The day before yesterday I had the pleasure of speaking at the Free University of Amsterdam (VU) to about a 100 people of the Dutch Semantic Web commnunity.
In my talk I gave an overview of the current situation in Open Government Data in the Netherlands, as well as in the EU in general. I ended with a few observations on how open government data is of relevance to the Semantic Web community.

The availability of open government data, especially if pooled in a data catalogue, to me seems like the logical place where semantic web can come into its own. This because open government data catalogues provide both the volume and the variety of data where ‘linked data’ not only becomes nice to have, but a need to have. Linked data (i.e. semantic web) will prove, I think, to be a key ingredient in helping large parts of the population understand the potential and value of open data, as well as helping them make sense of all the data that is out there by weaving the connections between datasets.
Another observation I made was worded more as a challenge. When you have large sets of data or information, that are digitally opened up, you have more than just a very large pile of records. The great additional thing you get is the possibility of adding another layer, a higher level, of information altogether. When you have all EU documents translated in all 20-30 languages, you don’t just have a large set of similar documents, you have an invaluable corpus on which to base automatic translation algorithms. Which is what the EU did for Google translate. When you have a large body of stories or narrative fragments, you don’t just have a bunch of qualitative data, you have the ingredients for building a cultural map of the storytellers involved. In anthropology this is common, but it now is becoming possible digitally as well, by using tools like SenseMaker Suite. More, especially digitally more, is different. Very different. Especially when you can start linking all that ‘more’ data together. You open up new dimensions of insight. The SemWeb people know what it takes technologically to do that. So I challenged them to be the Dr. Snow of the 21st century, to be the ones opening our eyes to new insights and connections using open government data.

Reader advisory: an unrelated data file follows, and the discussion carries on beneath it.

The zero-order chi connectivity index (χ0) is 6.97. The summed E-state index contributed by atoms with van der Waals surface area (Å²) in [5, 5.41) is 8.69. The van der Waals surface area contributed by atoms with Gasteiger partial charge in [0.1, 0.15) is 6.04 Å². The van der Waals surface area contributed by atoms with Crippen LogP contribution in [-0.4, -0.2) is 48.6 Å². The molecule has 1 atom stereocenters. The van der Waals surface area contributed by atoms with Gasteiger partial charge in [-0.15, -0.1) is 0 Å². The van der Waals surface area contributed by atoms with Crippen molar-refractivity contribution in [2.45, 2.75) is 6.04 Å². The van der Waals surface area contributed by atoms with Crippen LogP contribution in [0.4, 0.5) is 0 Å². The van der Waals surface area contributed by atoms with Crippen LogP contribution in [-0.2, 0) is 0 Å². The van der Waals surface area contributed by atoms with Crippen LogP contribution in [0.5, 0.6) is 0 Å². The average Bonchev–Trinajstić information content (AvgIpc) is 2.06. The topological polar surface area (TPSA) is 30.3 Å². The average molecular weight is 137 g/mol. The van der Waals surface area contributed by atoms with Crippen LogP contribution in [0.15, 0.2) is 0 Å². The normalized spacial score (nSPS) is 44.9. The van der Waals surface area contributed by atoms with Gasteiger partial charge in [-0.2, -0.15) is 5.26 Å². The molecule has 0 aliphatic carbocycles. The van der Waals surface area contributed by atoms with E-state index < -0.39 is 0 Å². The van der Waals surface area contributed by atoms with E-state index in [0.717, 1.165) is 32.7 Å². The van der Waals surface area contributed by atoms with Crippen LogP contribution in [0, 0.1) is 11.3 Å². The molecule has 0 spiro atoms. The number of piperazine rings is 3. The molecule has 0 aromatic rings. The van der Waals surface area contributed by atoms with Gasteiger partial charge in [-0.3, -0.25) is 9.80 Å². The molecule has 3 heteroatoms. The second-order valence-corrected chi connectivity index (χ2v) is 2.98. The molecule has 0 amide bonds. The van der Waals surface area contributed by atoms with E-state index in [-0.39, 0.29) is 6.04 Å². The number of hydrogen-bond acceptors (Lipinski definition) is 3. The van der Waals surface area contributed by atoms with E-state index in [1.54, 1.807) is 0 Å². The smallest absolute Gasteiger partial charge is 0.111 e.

Dr. Snow, as described recently by my friend Robert Paterson, opened up our eyes to something new in 1854 in London. People were dying of cholera, and nobody knew how you got infected or how it was transmitted. Until Snow started mapping the deaths on a city map of London, not knowing what that would yield. What it yielded however was a major breakthrough: most deaths were concentrated around one particular water well. Turned out the water was contaminated by sewage. Once that link was made the massive effort of building the London sewers got underway.
It was an afternoon well spent in Amsterdam, and I am looking forward to continued discussion with some of the participants.

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